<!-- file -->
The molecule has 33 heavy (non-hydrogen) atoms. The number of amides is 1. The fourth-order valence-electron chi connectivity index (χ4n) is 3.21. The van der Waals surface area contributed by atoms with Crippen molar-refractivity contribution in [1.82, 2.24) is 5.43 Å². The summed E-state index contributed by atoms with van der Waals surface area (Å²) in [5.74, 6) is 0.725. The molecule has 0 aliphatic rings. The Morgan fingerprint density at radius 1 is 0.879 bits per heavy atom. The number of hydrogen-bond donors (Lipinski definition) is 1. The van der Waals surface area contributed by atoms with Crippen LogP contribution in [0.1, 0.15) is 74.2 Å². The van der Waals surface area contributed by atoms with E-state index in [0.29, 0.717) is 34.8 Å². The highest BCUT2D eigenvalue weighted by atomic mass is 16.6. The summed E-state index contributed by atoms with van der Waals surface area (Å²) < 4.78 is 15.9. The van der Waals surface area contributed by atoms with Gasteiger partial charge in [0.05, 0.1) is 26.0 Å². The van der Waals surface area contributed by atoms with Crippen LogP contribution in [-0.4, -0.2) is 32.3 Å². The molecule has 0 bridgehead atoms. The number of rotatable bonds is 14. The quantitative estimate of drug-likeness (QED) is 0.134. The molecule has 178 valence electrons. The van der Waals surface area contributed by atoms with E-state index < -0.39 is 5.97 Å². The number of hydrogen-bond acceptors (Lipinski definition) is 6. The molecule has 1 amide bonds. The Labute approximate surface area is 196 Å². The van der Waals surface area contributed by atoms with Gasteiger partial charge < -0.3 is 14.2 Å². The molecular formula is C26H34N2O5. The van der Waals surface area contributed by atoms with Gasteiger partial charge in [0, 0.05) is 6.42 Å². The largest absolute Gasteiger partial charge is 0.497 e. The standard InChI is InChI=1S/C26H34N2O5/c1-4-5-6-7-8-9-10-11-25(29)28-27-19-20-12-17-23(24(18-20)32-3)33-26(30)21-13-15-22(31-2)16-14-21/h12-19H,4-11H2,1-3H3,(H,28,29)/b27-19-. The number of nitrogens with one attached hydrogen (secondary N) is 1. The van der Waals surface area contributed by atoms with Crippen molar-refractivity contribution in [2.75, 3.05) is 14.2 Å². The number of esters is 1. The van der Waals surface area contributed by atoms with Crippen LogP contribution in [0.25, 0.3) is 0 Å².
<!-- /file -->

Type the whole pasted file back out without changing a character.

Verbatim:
The molecule has 33 heavy (non-hydrogen) atoms. The number of amides is 1. The fourth-order valence-electron chi connectivity index (χ4n) is 3.21. The van der Waals surface area contributed by atoms with Crippen molar-refractivity contribution in [1.82, 2.24) is 5.43 Å². The summed E-state index contributed by atoms with van der Waals surface area (Å²) in [5.74, 6) is 0.725. The molecule has 0 aliphatic rings. The Morgan fingerprint density at radius 1 is 0.879 bits per heavy atom. The number of hydrogen-bond donors (Lipinski definition) is 1. The van der Waals surface area contributed by atoms with Crippen LogP contribution in [0.1, 0.15) is 74.2 Å². The van der Waals surface area contributed by atoms with E-state index in [0.29, 0.717) is 34.8 Å². The highest BCUT2D eigenvalue weighted by atomic mass is 16.6. The summed E-state index contributed by atoms with van der Waals surface area (Å²) < 4.78 is 15.9. The van der Waals surface area contributed by atoms with Gasteiger partial charge in [0.05, 0.1) is 26.0 Å². The van der Waals surface area contributed by atoms with Crippen LogP contribution in [-0.4, -0.2) is 32.3 Å². The molecule has 0 bridgehead atoms. The number of rotatable bonds is 14. The quantitative estimate of drug-likeness (QED) is 0.134. The molecule has 178 valence electrons. The van der Waals surface area contributed by atoms with E-state index < -0.39 is 5.97 Å². The number of hydrogen-bond acceptors (Lipinski definition) is 6. The molecule has 1 amide bonds. The Labute approximate surface area is 196 Å². The van der Waals surface area contributed by atoms with Gasteiger partial charge < -0.3 is 14.2 Å². The molecular formula is C26H34N2O5. The van der Waals surface area contributed by atoms with Gasteiger partial charge in [0, 0.05) is 6.42 Å². The largest absolute Gasteiger partial charge is 0.497 e. The standard InChI is InChI=1S/C26H34N2O5/c1-4-5-6-7-8-9-10-11-25(29)28-27-19-20-12-17-23(24(18-20)32-3)33-26(30)21-13-15-22(31-2)16-14-21/h12-19H,4-11H2,1-3H3,(H,28,29)/b27-19-. The number of nitrogens with one attached hydrogen (secondary N) is 1. The van der Waals surface area contributed by atoms with Crippen molar-refractivity contribution in [2.75, 3.05) is 14.2 Å². The number of esters is 1. The van der Waals surface area contributed by atoms with Crippen LogP contribution in [0.25, 0.3) is 0 Å².